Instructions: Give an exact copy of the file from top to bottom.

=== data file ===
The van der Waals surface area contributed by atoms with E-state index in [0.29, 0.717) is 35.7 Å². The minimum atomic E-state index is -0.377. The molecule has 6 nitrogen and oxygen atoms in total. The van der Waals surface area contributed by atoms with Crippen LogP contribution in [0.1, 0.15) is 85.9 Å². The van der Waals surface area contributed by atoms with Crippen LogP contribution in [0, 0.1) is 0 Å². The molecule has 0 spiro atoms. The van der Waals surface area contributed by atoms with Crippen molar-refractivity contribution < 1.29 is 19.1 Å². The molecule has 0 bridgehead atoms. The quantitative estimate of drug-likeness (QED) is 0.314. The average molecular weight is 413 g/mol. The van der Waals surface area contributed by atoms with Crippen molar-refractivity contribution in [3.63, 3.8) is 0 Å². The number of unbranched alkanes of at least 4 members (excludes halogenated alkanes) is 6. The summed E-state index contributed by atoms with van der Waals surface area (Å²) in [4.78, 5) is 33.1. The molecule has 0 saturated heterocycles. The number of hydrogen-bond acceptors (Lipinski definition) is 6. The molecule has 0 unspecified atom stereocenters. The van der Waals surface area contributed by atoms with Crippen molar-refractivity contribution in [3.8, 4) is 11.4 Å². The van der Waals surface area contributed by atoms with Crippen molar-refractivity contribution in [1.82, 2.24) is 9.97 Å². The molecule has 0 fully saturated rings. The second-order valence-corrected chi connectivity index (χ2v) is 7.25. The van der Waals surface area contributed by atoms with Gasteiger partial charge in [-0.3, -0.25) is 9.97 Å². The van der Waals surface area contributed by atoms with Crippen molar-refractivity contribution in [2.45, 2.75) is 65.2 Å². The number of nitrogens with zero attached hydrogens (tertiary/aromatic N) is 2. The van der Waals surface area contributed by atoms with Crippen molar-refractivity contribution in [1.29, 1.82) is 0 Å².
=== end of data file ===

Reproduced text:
The van der Waals surface area contributed by atoms with E-state index in [0.29, 0.717) is 35.7 Å². The minimum atomic E-state index is -0.377. The molecule has 6 nitrogen and oxygen atoms in total. The van der Waals surface area contributed by atoms with Crippen LogP contribution in [0.1, 0.15) is 85.9 Å². The van der Waals surface area contributed by atoms with Crippen LogP contribution in [0, 0.1) is 0 Å². The molecule has 0 spiro atoms. The van der Waals surface area contributed by atoms with Crippen molar-refractivity contribution < 1.29 is 19.1 Å². The molecule has 0 bridgehead atoms. The quantitative estimate of drug-likeness (QED) is 0.314. The average molecular weight is 413 g/mol. The van der Waals surface area contributed by atoms with Crippen molar-refractivity contribution in [3.63, 3.8) is 0 Å². The number of unbranched alkanes of at least 4 members (excludes halogenated alkanes) is 6. The summed E-state index contributed by atoms with van der Waals surface area (Å²) in [4.78, 5) is 33.1. The molecule has 0 saturated heterocycles. The number of hydrogen-bond acceptors (Lipinski definition) is 6. The molecule has 0 unspecified atom stereocenters. The van der Waals surface area contributed by atoms with Crippen molar-refractivity contribution in [3.8, 4) is 11.4 Å². The van der Waals surface area contributed by atoms with Crippen molar-refractivity contribution in [1.82, 2.24) is 9.97 Å². The molecule has 0 fully saturated rings. The second-order valence-corrected chi connectivity index (χ2v) is 7.25. The van der Waals surface area contributed by atoms with Gasteiger partial charge in [-0.3, -0.25) is 9.97 Å². The van der Waals surface area contributed by atoms with Crippen molar-refractivity contribution in [2.45, 2.75) is 65.2 Å². The number of nitrogens with zero attached hydrogens (tertiary/aromatic N) is 2. The van der Waals surface area contributed by atoms with Crippen molar-refractivity contribution in [1.29, 1.82) is 0 Å².